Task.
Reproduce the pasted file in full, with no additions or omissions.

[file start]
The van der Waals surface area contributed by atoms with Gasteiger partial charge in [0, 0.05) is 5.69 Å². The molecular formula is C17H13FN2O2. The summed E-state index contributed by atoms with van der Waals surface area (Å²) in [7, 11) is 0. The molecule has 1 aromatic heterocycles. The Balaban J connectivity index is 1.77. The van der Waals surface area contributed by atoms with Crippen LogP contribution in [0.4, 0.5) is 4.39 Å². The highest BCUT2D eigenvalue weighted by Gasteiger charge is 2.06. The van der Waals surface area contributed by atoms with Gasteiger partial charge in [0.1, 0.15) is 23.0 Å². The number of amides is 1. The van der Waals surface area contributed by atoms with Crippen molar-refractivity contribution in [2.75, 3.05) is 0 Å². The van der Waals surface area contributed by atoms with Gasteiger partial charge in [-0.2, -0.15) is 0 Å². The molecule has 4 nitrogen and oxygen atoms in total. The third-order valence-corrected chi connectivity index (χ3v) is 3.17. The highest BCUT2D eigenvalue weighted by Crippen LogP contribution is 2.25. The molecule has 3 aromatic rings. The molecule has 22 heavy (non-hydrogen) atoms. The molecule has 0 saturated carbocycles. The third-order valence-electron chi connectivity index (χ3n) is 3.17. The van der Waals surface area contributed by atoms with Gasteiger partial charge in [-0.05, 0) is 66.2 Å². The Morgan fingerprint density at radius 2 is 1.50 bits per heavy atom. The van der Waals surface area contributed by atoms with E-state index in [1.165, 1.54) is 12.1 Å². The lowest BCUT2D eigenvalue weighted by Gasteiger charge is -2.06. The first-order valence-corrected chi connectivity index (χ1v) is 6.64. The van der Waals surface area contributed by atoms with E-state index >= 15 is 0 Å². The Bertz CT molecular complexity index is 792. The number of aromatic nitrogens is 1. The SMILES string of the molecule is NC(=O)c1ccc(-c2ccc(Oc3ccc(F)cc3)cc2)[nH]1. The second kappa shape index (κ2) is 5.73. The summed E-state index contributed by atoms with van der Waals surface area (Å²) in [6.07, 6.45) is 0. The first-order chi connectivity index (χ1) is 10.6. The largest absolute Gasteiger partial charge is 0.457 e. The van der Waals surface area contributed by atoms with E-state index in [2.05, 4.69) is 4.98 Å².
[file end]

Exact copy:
The van der Waals surface area contributed by atoms with Gasteiger partial charge in [0, 0.05) is 5.69 Å². The molecular formula is C17H13FN2O2. The summed E-state index contributed by atoms with van der Waals surface area (Å²) in [7, 11) is 0. The molecule has 1 aromatic heterocycles. The Balaban J connectivity index is 1.77. The van der Waals surface area contributed by atoms with Crippen LogP contribution in [0.4, 0.5) is 4.39 Å². The highest BCUT2D eigenvalue weighted by Gasteiger charge is 2.06. The van der Waals surface area contributed by atoms with Gasteiger partial charge in [0.1, 0.15) is 23.0 Å². The number of amides is 1. The van der Waals surface area contributed by atoms with Crippen molar-refractivity contribution in [2.75, 3.05) is 0 Å². The van der Waals surface area contributed by atoms with Gasteiger partial charge in [-0.2, -0.15) is 0 Å². The molecule has 4 nitrogen and oxygen atoms in total. The third-order valence-corrected chi connectivity index (χ3v) is 3.17. The highest BCUT2D eigenvalue weighted by Crippen LogP contribution is 2.25. The molecule has 3 aromatic rings. The molecule has 22 heavy (non-hydrogen) atoms. The molecule has 0 saturated carbocycles. The third-order valence-electron chi connectivity index (χ3n) is 3.17. The van der Waals surface area contributed by atoms with Gasteiger partial charge in [-0.05, 0) is 66.2 Å². The Morgan fingerprint density at radius 2 is 1.50 bits per heavy atom. The van der Waals surface area contributed by atoms with E-state index in [1.165, 1.54) is 12.1 Å². The lowest BCUT2D eigenvalue weighted by Gasteiger charge is -2.06. The first-order valence-corrected chi connectivity index (χ1v) is 6.64. The van der Waals surface area contributed by atoms with E-state index >= 15 is 0 Å². The Bertz CT molecular complexity index is 792. The number of aromatic nitrogens is 1. The SMILES string of the molecule is NC(=O)c1ccc(-c2ccc(Oc3ccc(F)cc3)cc2)[nH]1. The second kappa shape index (κ2) is 5.73. The summed E-state index contributed by atoms with van der Waals surface area (Å²) in [6.07, 6.45) is 0. The first-order chi connectivity index (χ1) is 10.6. The largest absolute Gasteiger partial charge is 0.457 e. The van der Waals surface area contributed by atoms with E-state index in [2.05, 4.69) is 4.98 Å².